Unfortunately, part of their system involves a layout.php file, which gets include()'d by PHP - this generates some HTML which CSS is later applied to. I can't use the layout.php that comes with each skin, because it has lots of calls to the Serendipity API, to suck in the sidebars, and the content, and so on. In theory, I could duplicate the API in my own code, but that seems overboard. I may as well just use the blog for my entire site, or something. Anyway, my solution turned out to be a rather nasty kludge involving a special case. Almost all of the templates use a table to format their HTML - only one of them uses <div> tags with CSS placement. So, in my code, I checked which template was being used, and created <div>s for the one, and used a table for the rest. It's a special case, and isn't perfect, but it works for now, so screw you all.

This relates back to what I said about HTML containing some of the form, and not just the meaning. The blog should generate non-formatted, meaningful HTML, and the template should be nothing but a bunch of CSS that gets applied. I designate this system "The counter-counter-example to the counter-example of the CSS Zen Garden".

Anyway, I use mod_layout to suck in a container.php file that does some stuff like storing page-hits in a database, setting some global variables (like one that contains the base URL for my site, and so on) (a lot of this stuff was taken from the web maestro Russell himself), and then generating HTML, sucking in the page being viewed at the right point.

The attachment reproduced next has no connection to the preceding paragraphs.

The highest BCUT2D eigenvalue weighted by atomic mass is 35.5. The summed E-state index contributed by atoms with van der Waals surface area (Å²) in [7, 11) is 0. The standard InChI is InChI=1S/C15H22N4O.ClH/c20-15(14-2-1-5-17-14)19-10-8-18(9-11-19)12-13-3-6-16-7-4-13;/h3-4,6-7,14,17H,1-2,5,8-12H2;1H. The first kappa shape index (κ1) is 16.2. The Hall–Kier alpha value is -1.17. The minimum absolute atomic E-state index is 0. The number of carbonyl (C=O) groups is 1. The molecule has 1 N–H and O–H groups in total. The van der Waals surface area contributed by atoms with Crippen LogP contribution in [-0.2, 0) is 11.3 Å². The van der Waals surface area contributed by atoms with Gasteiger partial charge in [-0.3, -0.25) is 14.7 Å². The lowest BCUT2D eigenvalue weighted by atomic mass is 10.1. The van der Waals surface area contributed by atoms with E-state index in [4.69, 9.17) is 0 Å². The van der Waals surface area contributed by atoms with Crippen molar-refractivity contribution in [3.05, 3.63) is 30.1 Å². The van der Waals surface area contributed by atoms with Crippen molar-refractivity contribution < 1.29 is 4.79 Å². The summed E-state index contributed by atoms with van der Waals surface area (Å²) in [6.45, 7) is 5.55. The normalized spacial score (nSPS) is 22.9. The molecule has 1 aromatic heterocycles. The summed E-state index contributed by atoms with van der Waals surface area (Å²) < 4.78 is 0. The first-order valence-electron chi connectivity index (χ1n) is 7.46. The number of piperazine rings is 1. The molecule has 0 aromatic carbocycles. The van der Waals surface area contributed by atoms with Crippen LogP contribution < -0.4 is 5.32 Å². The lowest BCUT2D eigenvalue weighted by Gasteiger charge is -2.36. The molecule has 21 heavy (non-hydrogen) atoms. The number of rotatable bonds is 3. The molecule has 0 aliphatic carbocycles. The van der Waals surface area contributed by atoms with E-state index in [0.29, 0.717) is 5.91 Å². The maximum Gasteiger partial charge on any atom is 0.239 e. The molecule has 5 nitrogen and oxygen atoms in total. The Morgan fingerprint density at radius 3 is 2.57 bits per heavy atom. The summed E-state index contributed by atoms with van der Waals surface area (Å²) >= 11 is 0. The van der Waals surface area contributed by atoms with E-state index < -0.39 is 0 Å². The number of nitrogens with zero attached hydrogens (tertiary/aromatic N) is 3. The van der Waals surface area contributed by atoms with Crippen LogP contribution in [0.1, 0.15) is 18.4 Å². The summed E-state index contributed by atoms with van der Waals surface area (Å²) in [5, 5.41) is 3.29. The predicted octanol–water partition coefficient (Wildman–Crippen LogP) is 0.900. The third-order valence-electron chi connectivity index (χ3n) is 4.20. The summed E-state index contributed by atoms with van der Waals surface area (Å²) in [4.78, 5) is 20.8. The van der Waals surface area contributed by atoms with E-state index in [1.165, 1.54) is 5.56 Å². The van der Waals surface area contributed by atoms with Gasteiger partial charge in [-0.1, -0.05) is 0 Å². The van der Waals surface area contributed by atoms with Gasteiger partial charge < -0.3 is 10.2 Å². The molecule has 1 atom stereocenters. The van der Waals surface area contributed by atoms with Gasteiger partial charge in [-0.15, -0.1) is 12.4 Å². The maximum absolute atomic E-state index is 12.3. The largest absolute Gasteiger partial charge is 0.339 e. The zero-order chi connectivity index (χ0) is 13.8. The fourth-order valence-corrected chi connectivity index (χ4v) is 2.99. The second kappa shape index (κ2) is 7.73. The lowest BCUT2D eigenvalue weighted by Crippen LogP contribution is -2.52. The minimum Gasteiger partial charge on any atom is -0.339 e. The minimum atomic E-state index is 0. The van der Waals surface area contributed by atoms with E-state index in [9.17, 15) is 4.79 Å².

The nice thing about my site, however, is the CSS it uses. The URL for the CSS I use on my pages is http://vhata.rucus.net/include/css.php. This is a script that looks in Serendipity's own database, to work out what template it is using, and uses that one. The theme changer on the side in my main site is also one I wrote, to duplicate the functionality of Serendipity's theme changer plugin (which plugs heavily into the serendipity API, and thus can't be used directly).

As a result, my entire site looks exactly like my blog, and changing the theme in one of them will cause the theme to be changed in the rest. The current theme is stored in the Session, so it will go away when you go away, and next time you visit, you'll be back to my default theme, but that's your tough tackies.